Immunostaining of nuclear proteins

Frank O. Fackelmayer Frank.Fackelmayer at uni-konstanz.de
Fri Nov 5 12:22:23 EST 1999



Stephen Snowdy wrote:

> Does anyone know if methanol does a good job of permeabilizing adherent
> cells all the way down to the nucleus?  Are any special steps necessary
> to immunostain epitopes inside the nucleus?
> --
> Stephen Snowdy
> Department of Pharmacology
> College of Medicine
> University of North Carolina-Chapel Hill

Hi Stephen,
Many people working with nuclear proteins prefer fixation with
paraformaldehyde over fixation with organic solvents. That´s because
nuclear structures are preserved much better, and localization determined
by immunostaining appears to be more reliable. Methanol, aceton, or a 1:1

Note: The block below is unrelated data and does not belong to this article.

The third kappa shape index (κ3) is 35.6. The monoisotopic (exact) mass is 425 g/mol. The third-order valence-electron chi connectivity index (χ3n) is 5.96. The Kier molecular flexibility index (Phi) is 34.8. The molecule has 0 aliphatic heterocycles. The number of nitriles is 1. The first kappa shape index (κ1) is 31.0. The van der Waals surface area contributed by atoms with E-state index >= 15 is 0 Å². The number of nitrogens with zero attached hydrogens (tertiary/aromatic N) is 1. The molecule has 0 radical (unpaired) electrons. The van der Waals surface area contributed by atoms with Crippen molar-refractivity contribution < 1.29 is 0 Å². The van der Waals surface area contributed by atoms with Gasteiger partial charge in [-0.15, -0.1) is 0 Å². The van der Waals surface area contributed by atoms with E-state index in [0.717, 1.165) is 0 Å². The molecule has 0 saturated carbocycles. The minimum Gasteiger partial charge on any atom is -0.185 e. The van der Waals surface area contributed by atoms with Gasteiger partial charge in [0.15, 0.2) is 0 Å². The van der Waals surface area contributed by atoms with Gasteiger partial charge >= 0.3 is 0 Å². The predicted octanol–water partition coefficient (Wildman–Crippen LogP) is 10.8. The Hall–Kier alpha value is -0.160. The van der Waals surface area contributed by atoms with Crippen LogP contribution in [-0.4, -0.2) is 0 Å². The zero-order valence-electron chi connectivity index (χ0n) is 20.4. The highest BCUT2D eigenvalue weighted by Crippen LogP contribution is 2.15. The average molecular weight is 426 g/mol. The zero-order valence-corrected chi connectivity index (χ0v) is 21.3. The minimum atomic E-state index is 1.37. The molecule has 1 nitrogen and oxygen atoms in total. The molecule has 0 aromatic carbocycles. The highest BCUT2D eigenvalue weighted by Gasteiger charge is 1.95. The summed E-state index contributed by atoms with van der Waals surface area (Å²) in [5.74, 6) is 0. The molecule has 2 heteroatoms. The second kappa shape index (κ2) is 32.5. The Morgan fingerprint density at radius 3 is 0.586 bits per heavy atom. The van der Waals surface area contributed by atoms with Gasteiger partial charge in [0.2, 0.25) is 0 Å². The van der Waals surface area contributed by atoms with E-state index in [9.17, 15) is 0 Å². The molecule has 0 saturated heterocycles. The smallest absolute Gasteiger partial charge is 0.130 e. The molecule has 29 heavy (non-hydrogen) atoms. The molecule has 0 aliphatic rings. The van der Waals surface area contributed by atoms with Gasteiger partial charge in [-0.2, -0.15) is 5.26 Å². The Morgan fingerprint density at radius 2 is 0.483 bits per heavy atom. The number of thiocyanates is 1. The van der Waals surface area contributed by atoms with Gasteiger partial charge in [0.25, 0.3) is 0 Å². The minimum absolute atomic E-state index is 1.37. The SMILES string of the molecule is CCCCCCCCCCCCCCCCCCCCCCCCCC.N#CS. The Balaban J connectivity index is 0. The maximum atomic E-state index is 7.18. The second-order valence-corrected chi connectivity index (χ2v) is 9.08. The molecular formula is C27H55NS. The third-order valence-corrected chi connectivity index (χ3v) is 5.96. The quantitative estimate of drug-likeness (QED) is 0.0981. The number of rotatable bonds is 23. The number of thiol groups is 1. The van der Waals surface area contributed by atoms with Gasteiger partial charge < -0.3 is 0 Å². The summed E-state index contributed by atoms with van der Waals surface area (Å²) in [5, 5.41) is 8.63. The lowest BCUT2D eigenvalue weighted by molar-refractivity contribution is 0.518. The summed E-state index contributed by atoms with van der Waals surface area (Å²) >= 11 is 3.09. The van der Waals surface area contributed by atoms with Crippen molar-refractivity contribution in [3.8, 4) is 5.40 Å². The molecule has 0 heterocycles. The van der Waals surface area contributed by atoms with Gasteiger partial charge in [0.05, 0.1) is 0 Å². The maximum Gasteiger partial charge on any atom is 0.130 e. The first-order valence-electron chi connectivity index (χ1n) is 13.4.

mixture of both can be used, but must be handled properly. That is:
solutions at least -20C cold, fixation in the freezer for the shortest
possible time (30 seconds is a reasonable start to play around and find
optimal conditions). Right after fixation, cells should be washed in,
e.g., PBS and inspected in a phase contrast microscope. Well fixed cells
should look quite like living cells.
If you want to try paraformaldehyde (which is definitely better in my
hands), remember that this stuff fixes the cells, but does not
permeabilize them. To this end, fixed cells should be briefly (3min)
treated with PBS+0.3% Triton X-100. After permeabilization, you can
(optinally) treat the cells for 30min with PBS+100mM glycine (to quench
residual crosslinking activity of the formaldehyde), and (necessary) block
them for 1h with, e.g.  PBS+3%BSA before incubaion with the primary
antibody.

Nuclei are notorious for being prone to unspecific binding of antibodies,
so is necessary to include good controls: several dilutions of the primary
and secondary antibody, secondary antibody alone, inhibition of the
"specific" signal by preincubation with the antigen (peptide or
recombinant protein).

Hope this helps,
Frank





More information about the Methods mailing list